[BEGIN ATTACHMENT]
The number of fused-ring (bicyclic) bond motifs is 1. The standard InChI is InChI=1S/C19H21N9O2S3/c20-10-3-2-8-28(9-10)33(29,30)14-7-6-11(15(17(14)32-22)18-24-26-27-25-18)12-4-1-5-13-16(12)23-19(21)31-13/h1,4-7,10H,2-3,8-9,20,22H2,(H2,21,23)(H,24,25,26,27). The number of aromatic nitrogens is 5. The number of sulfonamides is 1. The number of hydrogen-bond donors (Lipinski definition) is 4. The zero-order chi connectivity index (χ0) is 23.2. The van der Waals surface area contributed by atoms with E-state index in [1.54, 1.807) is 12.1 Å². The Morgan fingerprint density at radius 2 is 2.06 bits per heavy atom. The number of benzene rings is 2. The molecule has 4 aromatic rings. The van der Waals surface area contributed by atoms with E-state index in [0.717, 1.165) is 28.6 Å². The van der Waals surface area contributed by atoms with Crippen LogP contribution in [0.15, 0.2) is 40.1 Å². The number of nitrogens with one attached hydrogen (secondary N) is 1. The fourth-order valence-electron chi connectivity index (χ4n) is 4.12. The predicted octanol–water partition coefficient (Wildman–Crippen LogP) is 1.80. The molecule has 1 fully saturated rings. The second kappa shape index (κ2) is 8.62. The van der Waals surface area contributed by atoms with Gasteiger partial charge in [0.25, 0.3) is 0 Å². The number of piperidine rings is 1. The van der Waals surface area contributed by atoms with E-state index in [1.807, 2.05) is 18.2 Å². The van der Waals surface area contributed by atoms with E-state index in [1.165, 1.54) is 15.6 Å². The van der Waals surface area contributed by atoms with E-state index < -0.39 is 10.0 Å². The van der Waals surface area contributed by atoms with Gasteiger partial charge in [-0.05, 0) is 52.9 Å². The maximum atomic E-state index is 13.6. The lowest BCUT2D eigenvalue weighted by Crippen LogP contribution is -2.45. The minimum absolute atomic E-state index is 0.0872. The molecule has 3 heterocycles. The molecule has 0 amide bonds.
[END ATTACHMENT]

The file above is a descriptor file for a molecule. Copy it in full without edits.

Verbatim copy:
The number of fused-ring (bicyclic) bond motifs is 1. The standard InChI is InChI=1S/C19H21N9O2S3/c20-10-3-2-8-28(9-10)33(29,30)14-7-6-11(15(17(14)32-22)18-24-26-27-25-18)12-4-1-5-13-16(12)23-19(21)31-13/h1,4-7,10H,2-3,8-9,20,22H2,(H2,21,23)(H,24,25,26,27). The number of aromatic nitrogens is 5. The number of sulfonamides is 1. The number of hydrogen-bond donors (Lipinski definition) is 4. The zero-order chi connectivity index (χ0) is 23.2. The van der Waals surface area contributed by atoms with E-state index in [1.54, 1.807) is 12.1 Å². The Morgan fingerprint density at radius 2 is 2.06 bits per heavy atom. The number of benzene rings is 2. The molecule has 4 aromatic rings. The van der Waals surface area contributed by atoms with E-state index in [0.717, 1.165) is 28.6 Å². The van der Waals surface area contributed by atoms with Crippen LogP contribution in [0.15, 0.2) is 40.1 Å². The number of nitrogens with one attached hydrogen (secondary N) is 1. The fourth-order valence-electron chi connectivity index (χ4n) is 4.12. The predicted octanol–water partition coefficient (Wildman–Crippen LogP) is 1.80. The molecule has 1 fully saturated rings. The second kappa shape index (κ2) is 8.62. The van der Waals surface area contributed by atoms with Gasteiger partial charge in [0.25, 0.3) is 0 Å². The number of piperidine rings is 1. The van der Waals surface area contributed by atoms with E-state index in [1.807, 2.05) is 18.2 Å². The van der Waals surface area contributed by atoms with E-state index in [1.165, 1.54) is 15.6 Å². The van der Waals surface area contributed by atoms with E-state index < -0.39 is 10.0 Å². The van der Waals surface area contributed by atoms with Gasteiger partial charge in [-0.05, 0) is 52.9 Å². The maximum atomic E-state index is 13.6. The lowest BCUT2D eigenvalue weighted by Crippen LogP contribution is -2.45. The minimum absolute atomic E-state index is 0.0872. The molecule has 3 heterocycles. The molecule has 0 amide bonds.